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Poloz Says Bank of Canada Will Proceed ‘Cautiously ’ on Rates

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Poloz Says Bank of Canada Will Proceed ‘Cautiously ’ on Rates

Bank of Canada Governor Stephen Poloz said he will proceed “cautiously” as he gauges the impact of two interest rate increases on the economy.

Even amid the strongest growth spurt in more than a decade, Poloz said in a speech it’s still not clear whether the economy has run up against the sort of capacity constraints that would warrant higher borrowing costs from here, particularly with inflation and wage growth sluggish. That means the Bank of Canada won’t move ahead on interest rate hikes mechanically and will be watching data closely for clues, he said.

“There is no predetermined path for interest rates from here. We will continue to feel our way cautiously,” Poloz said his speech, his first since the central bank began raising interest rates in July.

His comments — which triggered a 1 percent drop in the Canadian dollar as investors pared expectations for another rate rise this year — underscores how the path to rate normalization has become a delicate balancing act for Canada. Policy makers anticipate they will eventually need to hike interest rates as the economy emerges from the oil shock and runs out of room to grow, but are wary of moving too quickly, for fear of doing doing unnecessary harm.

Debt and the Dollar

For one, highly indebted households are likely to suffer the most, acting as a new drag on the recovery. Higher interest rates — especially if they are out of step with borrowing costs elsewhere — also tend to drive up the Canadian dollar, hurting exporters.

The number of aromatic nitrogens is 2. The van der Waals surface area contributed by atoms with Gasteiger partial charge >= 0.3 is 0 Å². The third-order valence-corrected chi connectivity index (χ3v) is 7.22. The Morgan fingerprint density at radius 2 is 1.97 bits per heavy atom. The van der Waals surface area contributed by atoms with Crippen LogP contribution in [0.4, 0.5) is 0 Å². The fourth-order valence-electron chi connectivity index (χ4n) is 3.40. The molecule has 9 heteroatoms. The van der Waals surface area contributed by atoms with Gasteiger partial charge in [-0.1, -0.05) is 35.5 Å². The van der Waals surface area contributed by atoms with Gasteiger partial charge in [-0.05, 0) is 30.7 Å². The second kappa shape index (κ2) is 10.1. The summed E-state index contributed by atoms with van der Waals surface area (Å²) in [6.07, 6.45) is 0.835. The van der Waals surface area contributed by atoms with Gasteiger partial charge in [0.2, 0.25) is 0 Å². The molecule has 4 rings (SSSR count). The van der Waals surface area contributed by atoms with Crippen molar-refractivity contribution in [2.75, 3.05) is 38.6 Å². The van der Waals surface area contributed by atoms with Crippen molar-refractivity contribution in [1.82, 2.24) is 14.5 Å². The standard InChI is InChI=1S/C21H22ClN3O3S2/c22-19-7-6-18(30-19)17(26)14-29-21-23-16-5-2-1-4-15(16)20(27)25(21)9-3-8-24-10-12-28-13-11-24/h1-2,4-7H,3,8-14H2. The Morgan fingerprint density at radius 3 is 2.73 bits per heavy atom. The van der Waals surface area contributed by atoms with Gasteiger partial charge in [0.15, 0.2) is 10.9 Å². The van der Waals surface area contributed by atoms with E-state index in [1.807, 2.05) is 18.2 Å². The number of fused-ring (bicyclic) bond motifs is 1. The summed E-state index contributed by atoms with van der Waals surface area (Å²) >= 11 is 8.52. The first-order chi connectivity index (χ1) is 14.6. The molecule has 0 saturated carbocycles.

Poloz cited both concerns, as part of a list of uncertainties, in the speech titled “The Meaning of Data Dependence,” delivered in St. John’s, Newfoundland. “The appropriate path for interest rates in this situation is very difficult to know, because there are a number of important unknowns,” he said.

The governor raised interests rates in July for the first time in seven years, and then again earlier this month, bringing the Bank of Canada’s benchmark rate to 1 percent. Those two moves in effect reverse the two rate cuts Poloz made in 2015 to help the economy cope with the oil price collapse.

“At a minimum, that additional stimulus is no longer needed,” Poloz said.

Swaps trading suggests investors have been pricing in as many as three more rate increases by the end of next year, which would represent one of the most hawkish policy stances among developed economies.

One side effect of that has been a surge in the Canadian dollar, known as the loonie, that has raised concern at the central bank. In a speech last week, Deputy Governor Tim Lane flagged the concern explicitly and the currency was flagged again Wednesday by Poloz, who said policy makers “watch closely” movements of long-term interest rates and the Canadian dollar. He said currency changes could have an impact on the inflation outlook.

The loonie — which has appreciated about 10 percent since early May as the central bank adopted a tightening policy — had its biggest one-day decline since January, falling to 1.2480 per U.S. dollar at 4 p.m. in Toronto.

Poloz’s speech also underscored the challenges the central bank has had in bringing inflation back up to its 2 percent target, which may be an indication there is more excess capacity in the economy than projected or it could reflect other factors such as technology.

Other puzzles in the data cited by Poloz include the “moving target” nature of full capacity, the impacts of technology on inflation, the sluggishness of wage growth, the impact of rate increases on highly indebted households and geopolitical concerns such as trade protectionism. All this adds up to a lot of uncertainty.

“In such an environment, we simply cannot rely mechanically on economic models,” he said. “It does mean we need to use them with plenty of judgment, informed by data, sentiment indicators and intelligence, as we go through the delicate process of bringing inflation sustainably to target.”

(An earlier version of the story corrected the timing of Bank of Canada’s adoption of a tightening bias.)

— With assistance by Greg Quinn